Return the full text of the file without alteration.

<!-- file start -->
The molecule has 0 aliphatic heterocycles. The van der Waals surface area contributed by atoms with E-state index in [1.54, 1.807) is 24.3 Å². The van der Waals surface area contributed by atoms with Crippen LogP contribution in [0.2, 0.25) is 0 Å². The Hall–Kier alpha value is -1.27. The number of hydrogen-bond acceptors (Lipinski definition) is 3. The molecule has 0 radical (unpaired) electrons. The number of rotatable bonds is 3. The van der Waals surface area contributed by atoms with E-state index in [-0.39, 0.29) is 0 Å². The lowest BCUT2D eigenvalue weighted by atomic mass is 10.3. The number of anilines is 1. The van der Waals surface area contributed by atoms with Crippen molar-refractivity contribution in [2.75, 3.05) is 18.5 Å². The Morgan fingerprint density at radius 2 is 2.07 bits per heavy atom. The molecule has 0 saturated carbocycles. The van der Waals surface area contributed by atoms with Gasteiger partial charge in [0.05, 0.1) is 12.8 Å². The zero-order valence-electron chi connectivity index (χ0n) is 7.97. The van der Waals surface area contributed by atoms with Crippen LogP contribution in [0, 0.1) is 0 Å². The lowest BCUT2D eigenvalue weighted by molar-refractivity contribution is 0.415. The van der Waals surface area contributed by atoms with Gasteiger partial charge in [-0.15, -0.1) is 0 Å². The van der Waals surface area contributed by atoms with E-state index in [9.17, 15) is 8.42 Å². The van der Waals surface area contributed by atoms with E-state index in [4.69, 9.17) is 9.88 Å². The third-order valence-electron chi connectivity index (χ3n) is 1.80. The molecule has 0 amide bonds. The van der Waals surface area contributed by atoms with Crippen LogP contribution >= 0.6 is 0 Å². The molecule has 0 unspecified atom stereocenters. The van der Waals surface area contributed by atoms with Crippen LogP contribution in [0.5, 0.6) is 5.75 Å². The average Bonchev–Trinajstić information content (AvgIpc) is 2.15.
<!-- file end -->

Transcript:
The molecule has 0 aliphatic heterocycles. The van der Waals surface area contributed by atoms with E-state index in [1.54, 1.807) is 24.3 Å². The van der Waals surface area contributed by atoms with Crippen LogP contribution in [0.2, 0.25) is 0 Å². The Hall–Kier alpha value is -1.27. The number of hydrogen-bond acceptors (Lipinski definition) is 3. The molecule has 0 radical (unpaired) electrons. The number of rotatable bonds is 3. The van der Waals surface area contributed by atoms with E-state index in [-0.39, 0.29) is 0 Å². The lowest BCUT2D eigenvalue weighted by atomic mass is 10.3. The number of anilines is 1. The van der Waals surface area contributed by atoms with Crippen molar-refractivity contribution in [2.75, 3.05) is 18.5 Å². The Morgan fingerprint density at radius 2 is 2.07 bits per heavy atom. The molecule has 0 saturated carbocycles. The van der Waals surface area contributed by atoms with Gasteiger partial charge in [0.05, 0.1) is 12.8 Å². The zero-order valence-electron chi connectivity index (χ0n) is 7.97. The van der Waals surface area contributed by atoms with Crippen LogP contribution in [0, 0.1) is 0 Å². The lowest BCUT2D eigenvalue weighted by molar-refractivity contribution is 0.415. The van der Waals surface area contributed by atoms with Gasteiger partial charge in [-0.15, -0.1) is 0 Å². The van der Waals surface area contributed by atoms with E-state index in [9.17, 15) is 8.42 Å². The van der Waals surface area contributed by atoms with E-state index in [4.69, 9.17) is 9.88 Å². The third-order valence-electron chi connectivity index (χ3n) is 1.80. The molecule has 0 amide bonds. The van der Waals surface area contributed by atoms with Crippen LogP contribution >= 0.6 is 0 Å². The molecule has 0 unspecified atom stereocenters. The van der Waals surface area contributed by atoms with Crippen LogP contribution in [0.5, 0.6) is 5.75 Å². The average Bonchev–Trinajstić information content (AvgIpc) is 2.15.